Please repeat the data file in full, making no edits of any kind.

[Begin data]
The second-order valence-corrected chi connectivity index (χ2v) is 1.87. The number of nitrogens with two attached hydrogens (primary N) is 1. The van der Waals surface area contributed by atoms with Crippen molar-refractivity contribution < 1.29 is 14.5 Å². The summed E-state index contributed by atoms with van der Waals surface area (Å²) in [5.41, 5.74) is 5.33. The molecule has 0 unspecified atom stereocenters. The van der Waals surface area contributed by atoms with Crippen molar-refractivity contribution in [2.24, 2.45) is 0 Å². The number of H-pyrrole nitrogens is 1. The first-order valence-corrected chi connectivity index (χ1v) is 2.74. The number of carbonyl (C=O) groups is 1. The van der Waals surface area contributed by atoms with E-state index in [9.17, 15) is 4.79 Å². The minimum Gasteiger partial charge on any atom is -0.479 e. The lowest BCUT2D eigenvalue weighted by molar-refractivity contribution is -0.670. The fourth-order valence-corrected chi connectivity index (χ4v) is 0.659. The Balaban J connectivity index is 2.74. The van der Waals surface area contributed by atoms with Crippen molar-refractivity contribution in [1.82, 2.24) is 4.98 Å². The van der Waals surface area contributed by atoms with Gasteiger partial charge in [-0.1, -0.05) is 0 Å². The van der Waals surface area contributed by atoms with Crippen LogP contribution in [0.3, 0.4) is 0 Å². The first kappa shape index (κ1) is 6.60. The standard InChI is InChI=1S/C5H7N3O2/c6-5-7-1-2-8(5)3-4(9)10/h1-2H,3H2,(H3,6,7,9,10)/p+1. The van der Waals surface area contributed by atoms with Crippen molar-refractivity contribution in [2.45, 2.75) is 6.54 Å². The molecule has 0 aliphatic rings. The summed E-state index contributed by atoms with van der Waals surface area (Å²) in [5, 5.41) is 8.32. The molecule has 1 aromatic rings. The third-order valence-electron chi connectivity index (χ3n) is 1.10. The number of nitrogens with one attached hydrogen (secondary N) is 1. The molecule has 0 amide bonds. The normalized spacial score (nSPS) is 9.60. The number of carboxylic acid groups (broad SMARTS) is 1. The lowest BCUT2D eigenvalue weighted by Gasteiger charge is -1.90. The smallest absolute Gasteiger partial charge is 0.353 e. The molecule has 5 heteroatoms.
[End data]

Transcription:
The second-order valence-corrected chi connectivity index (χ2v) is 1.87. The number of nitrogens with two attached hydrogens (primary N) is 1. The van der Waals surface area contributed by atoms with Crippen molar-refractivity contribution < 1.29 is 14.5 Å². The summed E-state index contributed by atoms with van der Waals surface area (Å²) in [5.41, 5.74) is 5.33. The molecule has 0 unspecified atom stereocenters. The van der Waals surface area contributed by atoms with Crippen molar-refractivity contribution in [2.24, 2.45) is 0 Å². The number of H-pyrrole nitrogens is 1. The first-order valence-corrected chi connectivity index (χ1v) is 2.74. The number of carbonyl (C=O) groups is 1. The van der Waals surface area contributed by atoms with E-state index in [9.17, 15) is 4.79 Å². The minimum Gasteiger partial charge on any atom is -0.479 e. The lowest BCUT2D eigenvalue weighted by molar-refractivity contribution is -0.670. The fourth-order valence-corrected chi connectivity index (χ4v) is 0.659. The Balaban J connectivity index is 2.74. The van der Waals surface area contributed by atoms with Crippen molar-refractivity contribution in [1.82, 2.24) is 4.98 Å². The van der Waals surface area contributed by atoms with Gasteiger partial charge in [-0.1, -0.05) is 0 Å². The van der Waals surface area contributed by atoms with Crippen LogP contribution in [0.3, 0.4) is 0 Å². The first kappa shape index (κ1) is 6.60. The standard InChI is InChI=1S/C5H7N3O2/c6-5-7-1-2-8(5)3-4(9)10/h1-2H,3H2,(H3,6,7,9,10)/p+1. The van der Waals surface area contributed by atoms with Crippen molar-refractivity contribution in [2.45, 2.75) is 6.54 Å². The molecule has 0 aliphatic rings. The summed E-state index contributed by atoms with van der Waals surface area (Å²) in [5, 5.41) is 8.32. The molecule has 1 aromatic rings. The third-order valence-electron chi connectivity index (χ3n) is 1.10. The number of nitrogens with one attached hydrogen (secondary N) is 1. The molecule has 0 amide bonds. The normalized spacial score (nSPS) is 9.60. The number of carboxylic acid groups (broad SMARTS) is 1. The lowest BCUT2D eigenvalue weighted by Gasteiger charge is -1.90. The smallest absolute Gasteiger partial charge is 0.353 e. The molecule has 5 heteroatoms.